After getting the basics down for a good Arts Integration lesson, how do you share the process with other teachers? This summer, I attended a seminar on documenting arts integration. Not just the product, but the entire process the students go through from start to finish. This is especially important if there is no art piece, play, or presentation for all to see.
Parents, administrators, and your school staff need to see all of the hard work of the students. Just seeing the final product that goes home will not help them understand the thinking and learning going on in the classroom. I usually display our documentation on the outside of my classroom and I make sure the students invite their parents to stop by and see it. These displays are also great promoting arts integration in your school.
These are the steps I use for documenting my lessons:
1. A written narrative explaining the ideas behind the lesson. I make sure to make the connections between my content and the art form obvious in this narrative. It’s usually a short paragraph for each step of the process depending on how detailed I need to be.
2. The standards and objectives for both the core content and the art are essential. Parents might not understand, but a true AI lesson must have a natural connections between the standards.
3. Pictures, Pictures, Pictures! I take photos of the students through every step. I try to get everyone in there and then put them up with the rest of the documentation. I also use video frequently, especially for dance, music, and drama. I share a lot of these at professional development and with my staff. A good friend of mine suggested putting them into a power point to run for parents (I’ll be trying that this year!)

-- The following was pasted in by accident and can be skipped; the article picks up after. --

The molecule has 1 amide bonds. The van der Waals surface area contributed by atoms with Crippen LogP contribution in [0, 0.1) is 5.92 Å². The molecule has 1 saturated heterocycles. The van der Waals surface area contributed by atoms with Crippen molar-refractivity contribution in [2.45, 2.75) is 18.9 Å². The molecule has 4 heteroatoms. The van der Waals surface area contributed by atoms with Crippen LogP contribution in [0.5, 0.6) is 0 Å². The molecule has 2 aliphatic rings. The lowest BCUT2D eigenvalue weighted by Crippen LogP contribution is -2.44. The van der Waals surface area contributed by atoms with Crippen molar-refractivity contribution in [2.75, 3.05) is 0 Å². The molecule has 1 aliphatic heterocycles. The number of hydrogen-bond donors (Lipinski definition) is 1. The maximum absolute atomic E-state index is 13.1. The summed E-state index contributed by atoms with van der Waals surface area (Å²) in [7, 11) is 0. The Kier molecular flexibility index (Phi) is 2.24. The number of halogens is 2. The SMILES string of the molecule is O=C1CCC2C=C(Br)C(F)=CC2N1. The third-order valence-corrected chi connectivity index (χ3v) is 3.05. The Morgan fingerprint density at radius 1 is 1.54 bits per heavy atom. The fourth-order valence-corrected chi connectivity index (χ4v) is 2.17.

4. The one piece I find the most valuable as a teacher is a student reflection. I generate a few questions related to the objectives of the lesson foe students to write responses to. I tell them it is not graded and to be honest. I use their answers to make changes if needed, but it is wonderful to see how much they have gained from the process.
5. I then include the rubric or checklist I use for the lesson to show how it is being assessed.
6. I type everything in Power Point and then print it out.
It goes up like a sequence chain showing our process. The kids love to see their work displayed and I have evidence to show the real effects of using AI to enhance students engagement and learning. It was time consuming at first, I’ll admit, but now I have so many saved and it is now a habit that serves me well. I also think it is a great way for AI teachers to share among each other.